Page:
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The puck from an NHL player’s first goal is priceless. Except to one car thief.

The moment an NHL player scores their first goal, somebody from the organization immediately springs into action.

The puck is retrieved, marked with tape or some other identifying marker before it's eventually given to the player, who presumably will cherish it from now until eternity.

After Dominik Kubalik scored the first NHL goal of his career Thursday night against the Sharks, it seemed like a nice idea to ask around the locker room and find out what players do with those first-goal pucks.

Turns out the answer for many Hawks was the same: they drop it off at their parent's house.

The puck from Connor Murphy's first goal? At his parent's house. Same for Alex Nylander, Erik Gustafsson and Jeremy Colliton, who scored the first of his three career goals on April 15, 2006 against the Penguins.

"It's at my parents' house, just like everything else," Colliton said. "I just give it to them. I don't want it, you know? I'll look at it sometimes but they keep all the stuff for me."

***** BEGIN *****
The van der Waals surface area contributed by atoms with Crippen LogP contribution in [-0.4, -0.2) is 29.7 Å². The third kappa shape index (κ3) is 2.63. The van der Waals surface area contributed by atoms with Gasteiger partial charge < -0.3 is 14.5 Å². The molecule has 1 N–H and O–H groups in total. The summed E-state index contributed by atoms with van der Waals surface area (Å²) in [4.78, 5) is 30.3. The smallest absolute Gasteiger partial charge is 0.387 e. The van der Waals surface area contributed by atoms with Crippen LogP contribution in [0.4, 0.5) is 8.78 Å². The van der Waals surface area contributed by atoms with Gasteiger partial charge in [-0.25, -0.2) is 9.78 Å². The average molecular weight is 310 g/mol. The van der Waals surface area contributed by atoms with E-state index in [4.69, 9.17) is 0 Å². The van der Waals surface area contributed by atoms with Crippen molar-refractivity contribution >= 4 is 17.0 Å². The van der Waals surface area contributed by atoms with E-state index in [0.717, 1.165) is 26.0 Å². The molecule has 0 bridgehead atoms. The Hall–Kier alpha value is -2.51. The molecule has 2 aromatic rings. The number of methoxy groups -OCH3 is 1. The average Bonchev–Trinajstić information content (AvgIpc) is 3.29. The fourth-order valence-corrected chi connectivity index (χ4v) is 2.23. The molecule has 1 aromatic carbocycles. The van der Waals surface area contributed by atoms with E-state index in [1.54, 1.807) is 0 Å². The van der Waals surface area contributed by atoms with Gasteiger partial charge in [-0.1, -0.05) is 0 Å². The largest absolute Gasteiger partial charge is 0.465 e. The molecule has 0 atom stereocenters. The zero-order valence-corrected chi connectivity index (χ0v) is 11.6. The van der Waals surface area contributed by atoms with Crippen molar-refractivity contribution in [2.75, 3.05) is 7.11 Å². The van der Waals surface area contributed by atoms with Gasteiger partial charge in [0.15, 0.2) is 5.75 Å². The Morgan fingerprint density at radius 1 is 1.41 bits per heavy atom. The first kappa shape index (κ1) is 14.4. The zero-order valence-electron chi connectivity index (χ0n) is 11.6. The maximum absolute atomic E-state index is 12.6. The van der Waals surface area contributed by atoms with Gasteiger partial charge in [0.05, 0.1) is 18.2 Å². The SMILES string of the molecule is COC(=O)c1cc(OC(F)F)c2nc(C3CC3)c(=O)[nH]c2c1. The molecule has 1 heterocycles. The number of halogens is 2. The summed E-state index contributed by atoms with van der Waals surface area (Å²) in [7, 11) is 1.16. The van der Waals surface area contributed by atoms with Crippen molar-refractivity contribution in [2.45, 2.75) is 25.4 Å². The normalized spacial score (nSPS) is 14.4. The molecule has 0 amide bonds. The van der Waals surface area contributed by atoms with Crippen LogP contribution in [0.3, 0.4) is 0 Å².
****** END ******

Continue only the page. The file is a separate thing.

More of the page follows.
There was one first goal puck story worth retelling.

After Slater Koekkoek scored the first of his career while playing with the Lightning on October 12, 2017, the puck was given to him shortly afterward.

Instead of giving it to his parents or bringing it into his house, Koekkoek threw it into a console in his truck and there it stayed – untouched – for a year. Why?

"I don't know," Koekkoek said. "I just forgot about it."

Then one day, his truck was broken into. As Koekkoek did inventory, he discovered the thief took cash and coins, pretty much everything of value they could get their hands on.

There was one priceless item left undisturbed.

"My first goal puck (was) sitting right there with the tape on it," he said. "Left it for me. They were nice that way."